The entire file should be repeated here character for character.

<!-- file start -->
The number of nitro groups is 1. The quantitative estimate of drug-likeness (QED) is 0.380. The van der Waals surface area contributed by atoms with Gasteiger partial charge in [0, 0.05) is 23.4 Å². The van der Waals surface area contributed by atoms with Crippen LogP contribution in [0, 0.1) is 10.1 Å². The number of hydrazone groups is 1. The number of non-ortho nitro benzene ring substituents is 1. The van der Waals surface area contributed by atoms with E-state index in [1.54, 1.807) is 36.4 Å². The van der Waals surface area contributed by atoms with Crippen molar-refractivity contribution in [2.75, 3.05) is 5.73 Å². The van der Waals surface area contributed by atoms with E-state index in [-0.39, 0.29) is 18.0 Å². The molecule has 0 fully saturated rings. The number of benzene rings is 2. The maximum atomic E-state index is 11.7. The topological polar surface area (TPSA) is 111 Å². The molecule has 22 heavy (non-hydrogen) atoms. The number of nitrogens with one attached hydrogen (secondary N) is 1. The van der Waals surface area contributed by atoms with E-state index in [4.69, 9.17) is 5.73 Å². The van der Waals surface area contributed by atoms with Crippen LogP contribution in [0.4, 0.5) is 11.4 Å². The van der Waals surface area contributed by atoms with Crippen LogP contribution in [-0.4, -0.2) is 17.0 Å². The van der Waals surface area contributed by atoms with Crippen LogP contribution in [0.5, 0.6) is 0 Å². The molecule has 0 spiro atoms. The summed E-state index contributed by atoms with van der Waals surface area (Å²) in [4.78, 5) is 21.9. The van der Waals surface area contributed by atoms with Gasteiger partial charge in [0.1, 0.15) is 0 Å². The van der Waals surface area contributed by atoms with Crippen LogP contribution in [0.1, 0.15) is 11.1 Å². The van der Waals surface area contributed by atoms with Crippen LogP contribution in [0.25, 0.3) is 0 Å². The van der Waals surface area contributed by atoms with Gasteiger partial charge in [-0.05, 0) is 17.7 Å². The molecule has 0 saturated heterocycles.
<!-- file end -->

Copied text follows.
The number of nitro groups is 1. The quantitative estimate of drug-likeness (QED) is 0.380. The van der Waals surface area contributed by atoms with Gasteiger partial charge in [0, 0.05) is 23.4 Å². The van der Waals surface area contributed by atoms with Crippen LogP contribution in [0, 0.1) is 10.1 Å². The number of hydrazone groups is 1. The number of non-ortho nitro benzene ring substituents is 1. The van der Waals surface area contributed by atoms with E-state index in [1.54, 1.807) is 36.4 Å². The van der Waals surface area contributed by atoms with Crippen molar-refractivity contribution in [2.75, 3.05) is 5.73 Å². The van der Waals surface area contributed by atoms with E-state index in [-0.39, 0.29) is 18.0 Å². The molecule has 0 fully saturated rings. The number of benzene rings is 2. The maximum atomic E-state index is 11.7. The topological polar surface area (TPSA) is 111 Å². The molecule has 22 heavy (non-hydrogen) atoms. The number of nitrogens with one attached hydrogen (secondary N) is 1. The van der Waals surface area contributed by atoms with E-state index in [4.69, 9.17) is 5.73 Å². The van der Waals surface area contributed by atoms with Crippen LogP contribution in [0.4, 0.5) is 11.4 Å². The van der Waals surface area contributed by atoms with Crippen LogP contribution in [-0.4, -0.2) is 17.0 Å². The van der Waals surface area contributed by atoms with Crippen LogP contribution in [0.5, 0.6) is 0 Å². The molecule has 0 spiro atoms. The summed E-state index contributed by atoms with van der Waals surface area (Å²) in [4.78, 5) is 21.9. The van der Waals surface area contributed by atoms with Gasteiger partial charge in [0.1, 0.15) is 0 Å². The van der Waals surface area contributed by atoms with Crippen LogP contribution in [0.1, 0.15) is 11.1 Å². The van der Waals surface area contributed by atoms with Crippen LogP contribution in [0.25, 0.3) is 0 Å². The van der Waals surface area contributed by atoms with Gasteiger partial charge in [-0.05, 0) is 17.7 Å². The molecule has 0 saturated heterocycles.